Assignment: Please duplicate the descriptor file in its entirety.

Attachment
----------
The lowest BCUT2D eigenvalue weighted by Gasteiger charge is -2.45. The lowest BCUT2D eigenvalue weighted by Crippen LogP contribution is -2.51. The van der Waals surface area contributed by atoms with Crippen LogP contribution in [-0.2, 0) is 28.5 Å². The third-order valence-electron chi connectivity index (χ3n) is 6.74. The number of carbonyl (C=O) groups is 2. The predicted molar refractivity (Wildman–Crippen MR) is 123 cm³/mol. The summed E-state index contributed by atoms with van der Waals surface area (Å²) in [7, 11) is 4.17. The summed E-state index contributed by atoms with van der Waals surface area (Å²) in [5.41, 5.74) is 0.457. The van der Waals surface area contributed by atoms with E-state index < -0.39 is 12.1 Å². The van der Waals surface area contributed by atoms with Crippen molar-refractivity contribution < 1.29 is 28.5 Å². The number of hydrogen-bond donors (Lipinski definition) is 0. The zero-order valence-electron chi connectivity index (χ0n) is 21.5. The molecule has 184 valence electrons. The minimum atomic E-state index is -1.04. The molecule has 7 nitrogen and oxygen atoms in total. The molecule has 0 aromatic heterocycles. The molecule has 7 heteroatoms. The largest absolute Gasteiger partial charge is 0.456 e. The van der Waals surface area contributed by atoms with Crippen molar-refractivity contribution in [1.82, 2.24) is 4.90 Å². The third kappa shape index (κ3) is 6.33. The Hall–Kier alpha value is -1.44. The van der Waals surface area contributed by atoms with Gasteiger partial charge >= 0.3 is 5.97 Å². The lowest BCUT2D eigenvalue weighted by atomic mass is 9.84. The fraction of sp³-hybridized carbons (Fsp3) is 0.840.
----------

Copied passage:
The lowest BCUT2D eigenvalue weighted by Gasteiger charge is -2.45. The lowest BCUT2D eigenvalue weighted by Crippen LogP contribution is -2.51. The van der Waals surface area contributed by atoms with Crippen LogP contribution in [-0.2, 0) is 28.5 Å². The third-order valence-electron chi connectivity index (χ3n) is 6.74. The number of carbonyl (C=O) groups is 2. The predicted molar refractivity (Wildman–Crippen MR) is 123 cm³/mol. The summed E-state index contributed by atoms with van der Waals surface area (Å²) in [7, 11) is 4.17. The summed E-state index contributed by atoms with van der Waals surface area (Å²) in [5.41, 5.74) is 0.457. The van der Waals surface area contributed by atoms with E-state index < -0.39 is 12.1 Å². The van der Waals surface area contributed by atoms with Crippen molar-refractivity contribution < 1.29 is 28.5 Å². The number of hydrogen-bond donors (Lipinski definition) is 0. The zero-order valence-electron chi connectivity index (χ0n) is 21.5. The molecule has 184 valence electrons. The minimum atomic E-state index is -1.04. The molecule has 7 nitrogen and oxygen atoms in total. The molecule has 0 aromatic heterocycles. The molecule has 7 heteroatoms. The largest absolute Gasteiger partial charge is 0.456 e. The van der Waals surface area contributed by atoms with Crippen molar-refractivity contribution in [1.82, 2.24) is 4.90 Å². The third kappa shape index (κ3) is 6.33. The Hall–Kier alpha value is -1.44. The van der Waals surface area contributed by atoms with Gasteiger partial charge >= 0.3 is 5.97 Å². The lowest BCUT2D eigenvalue weighted by atomic mass is 9.84. The fraction of sp³-hybridized carbons (Fsp3) is 0.840.